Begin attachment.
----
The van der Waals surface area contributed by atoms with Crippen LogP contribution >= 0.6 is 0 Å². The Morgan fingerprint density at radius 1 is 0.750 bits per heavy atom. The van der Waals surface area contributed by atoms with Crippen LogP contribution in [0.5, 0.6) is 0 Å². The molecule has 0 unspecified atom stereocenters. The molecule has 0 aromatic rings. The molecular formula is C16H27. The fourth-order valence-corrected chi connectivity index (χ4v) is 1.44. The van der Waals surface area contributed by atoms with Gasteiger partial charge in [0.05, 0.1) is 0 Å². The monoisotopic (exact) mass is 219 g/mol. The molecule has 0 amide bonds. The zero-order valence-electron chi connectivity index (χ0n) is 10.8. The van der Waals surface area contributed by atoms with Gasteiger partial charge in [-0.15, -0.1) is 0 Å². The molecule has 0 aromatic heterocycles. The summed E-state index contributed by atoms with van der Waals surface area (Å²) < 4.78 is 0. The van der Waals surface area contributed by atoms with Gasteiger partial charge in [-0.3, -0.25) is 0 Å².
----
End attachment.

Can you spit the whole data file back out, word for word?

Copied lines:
The van der Waals surface area contributed by atoms with Crippen LogP contribution >= 0.6 is 0 Å². The Morgan fingerprint density at radius 1 is 0.750 bits per heavy atom. The van der Waals surface area contributed by atoms with Crippen LogP contribution in [0.5, 0.6) is 0 Å². The molecule has 0 unspecified atom stereocenters. The molecule has 0 aromatic rings. The molecular formula is C16H27. The fourth-order valence-corrected chi connectivity index (χ4v) is 1.44. The van der Waals surface area contributed by atoms with Gasteiger partial charge in [0.05, 0.1) is 0 Å². The monoisotopic (exact) mass is 219 g/mol. The molecule has 0 amide bonds. The zero-order valence-electron chi connectivity index (χ0n) is 10.8. The van der Waals surface area contributed by atoms with Gasteiger partial charge in [-0.15, -0.1) is 0 Å². The molecule has 0 aromatic heterocycles. The summed E-state index contributed by atoms with van der Waals surface area (Å²) < 4.78 is 0. The van der Waals surface area contributed by atoms with Gasteiger partial charge in [-0.3, -0.25) is 0 Å².